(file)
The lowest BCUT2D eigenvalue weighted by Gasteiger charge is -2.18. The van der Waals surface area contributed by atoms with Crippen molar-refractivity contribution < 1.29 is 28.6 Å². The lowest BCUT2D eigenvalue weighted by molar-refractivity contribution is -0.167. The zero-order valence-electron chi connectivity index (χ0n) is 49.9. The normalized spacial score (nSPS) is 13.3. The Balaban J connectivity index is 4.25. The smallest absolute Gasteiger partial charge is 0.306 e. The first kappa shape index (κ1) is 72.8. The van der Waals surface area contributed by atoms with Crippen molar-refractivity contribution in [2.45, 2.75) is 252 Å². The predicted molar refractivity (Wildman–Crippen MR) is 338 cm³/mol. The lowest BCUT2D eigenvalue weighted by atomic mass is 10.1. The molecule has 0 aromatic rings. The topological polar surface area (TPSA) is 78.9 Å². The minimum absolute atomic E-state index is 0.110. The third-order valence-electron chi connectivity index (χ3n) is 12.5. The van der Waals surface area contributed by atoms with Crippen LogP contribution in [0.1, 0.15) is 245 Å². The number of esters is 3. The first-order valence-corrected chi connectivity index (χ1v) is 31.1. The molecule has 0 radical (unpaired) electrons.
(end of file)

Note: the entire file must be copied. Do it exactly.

The lowest BCUT2D eigenvalue weighted by Gasteiger charge is -2.18. The van der Waals surface area contributed by atoms with Crippen molar-refractivity contribution < 1.29 is 28.6 Å². The lowest BCUT2D eigenvalue weighted by molar-refractivity contribution is -0.167. The zero-order valence-electron chi connectivity index (χ0n) is 49.9. The normalized spacial score (nSPS) is 13.3. The Balaban J connectivity index is 4.25. The smallest absolute Gasteiger partial charge is 0.306 e. The first kappa shape index (κ1) is 72.8. The van der Waals surface area contributed by atoms with Crippen molar-refractivity contribution in [2.45, 2.75) is 252 Å². The predicted molar refractivity (Wildman–Crippen MR) is 338 cm³/mol. The lowest BCUT2D eigenvalue weighted by atomic mass is 10.1. The molecule has 0 aromatic rings. The topological polar surface area (TPSA) is 78.9 Å². The minimum absolute atomic E-state index is 0.110. The third-order valence-electron chi connectivity index (χ3n) is 12.5. The van der Waals surface area contributed by atoms with Crippen LogP contribution in [0.1, 0.15) is 245 Å². The number of esters is 3. The first-order valence-corrected chi connectivity index (χ1v) is 31.1. The molecule has 0 radical (unpaired) electrons.